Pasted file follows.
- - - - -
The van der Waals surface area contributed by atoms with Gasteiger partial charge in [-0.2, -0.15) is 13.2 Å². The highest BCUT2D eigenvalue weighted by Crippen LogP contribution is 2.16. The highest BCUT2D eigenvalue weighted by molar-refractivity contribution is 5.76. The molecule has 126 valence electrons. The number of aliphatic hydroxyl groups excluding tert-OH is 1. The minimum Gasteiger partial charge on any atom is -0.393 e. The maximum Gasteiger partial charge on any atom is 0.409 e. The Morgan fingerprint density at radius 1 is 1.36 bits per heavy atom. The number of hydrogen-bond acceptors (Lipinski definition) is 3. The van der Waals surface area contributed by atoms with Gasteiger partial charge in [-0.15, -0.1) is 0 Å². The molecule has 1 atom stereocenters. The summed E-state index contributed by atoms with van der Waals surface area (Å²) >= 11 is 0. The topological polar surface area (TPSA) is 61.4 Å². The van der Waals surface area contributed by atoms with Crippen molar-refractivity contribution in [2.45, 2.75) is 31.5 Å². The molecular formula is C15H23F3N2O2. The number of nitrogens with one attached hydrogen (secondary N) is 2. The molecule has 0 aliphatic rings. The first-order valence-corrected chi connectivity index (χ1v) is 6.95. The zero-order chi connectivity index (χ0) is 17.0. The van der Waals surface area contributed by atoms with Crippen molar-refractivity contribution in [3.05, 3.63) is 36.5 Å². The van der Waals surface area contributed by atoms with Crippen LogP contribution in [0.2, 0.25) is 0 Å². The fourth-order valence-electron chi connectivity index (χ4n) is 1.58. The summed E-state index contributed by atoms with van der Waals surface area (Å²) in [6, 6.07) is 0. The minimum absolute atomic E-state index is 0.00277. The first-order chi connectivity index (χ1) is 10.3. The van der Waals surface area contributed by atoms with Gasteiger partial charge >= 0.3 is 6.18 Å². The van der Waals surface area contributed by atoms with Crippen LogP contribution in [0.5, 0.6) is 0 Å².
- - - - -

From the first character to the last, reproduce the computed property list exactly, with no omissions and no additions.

The van der Waals surface area contributed by atoms with Gasteiger partial charge in [-0.2, -0.15) is 13.2 Å². The highest BCUT2D eigenvalue weighted by Crippen LogP contribution is 2.16. The highest BCUT2D eigenvalue weighted by molar-refractivity contribution is 5.76. The molecule has 126 valence electrons. The number of aliphatic hydroxyl groups excluding tert-OH is 1. The minimum Gasteiger partial charge on any atom is -0.393 e. The maximum Gasteiger partial charge on any atom is 0.409 e. The Morgan fingerprint density at radius 1 is 1.36 bits per heavy atom. The number of hydrogen-bond acceptors (Lipinski definition) is 3. The van der Waals surface area contributed by atoms with Gasteiger partial charge in [-0.15, -0.1) is 0 Å². The molecule has 1 atom stereocenters. The summed E-state index contributed by atoms with van der Waals surface area (Å²) >= 11 is 0. The topological polar surface area (TPSA) is 61.4 Å². The van der Waals surface area contributed by atoms with Crippen molar-refractivity contribution in [2.45, 2.75) is 31.5 Å². The molecular formula is C15H23F3N2O2. The number of nitrogens with one attached hydrogen (secondary N) is 2. The molecule has 0 aliphatic rings. The first-order valence-corrected chi connectivity index (χ1v) is 6.95. The zero-order chi connectivity index (χ0) is 17.0. The van der Waals surface area contributed by atoms with Crippen molar-refractivity contribution in [3.05, 3.63) is 36.5 Å². The van der Waals surface area contributed by atoms with Crippen LogP contribution in [0.2, 0.25) is 0 Å². The fourth-order valence-electron chi connectivity index (χ4n) is 1.58. The summed E-state index contributed by atoms with van der Waals surface area (Å²) in [6, 6.07) is 0. The minimum absolute atomic E-state index is 0.00277. The first-order chi connectivity index (χ1) is 10.3. The van der Waals surface area contributed by atoms with Gasteiger partial charge >= 0.3 is 6.18 Å². The van der Waals surface area contributed by atoms with Crippen LogP contribution in [0.5, 0.6) is 0 Å².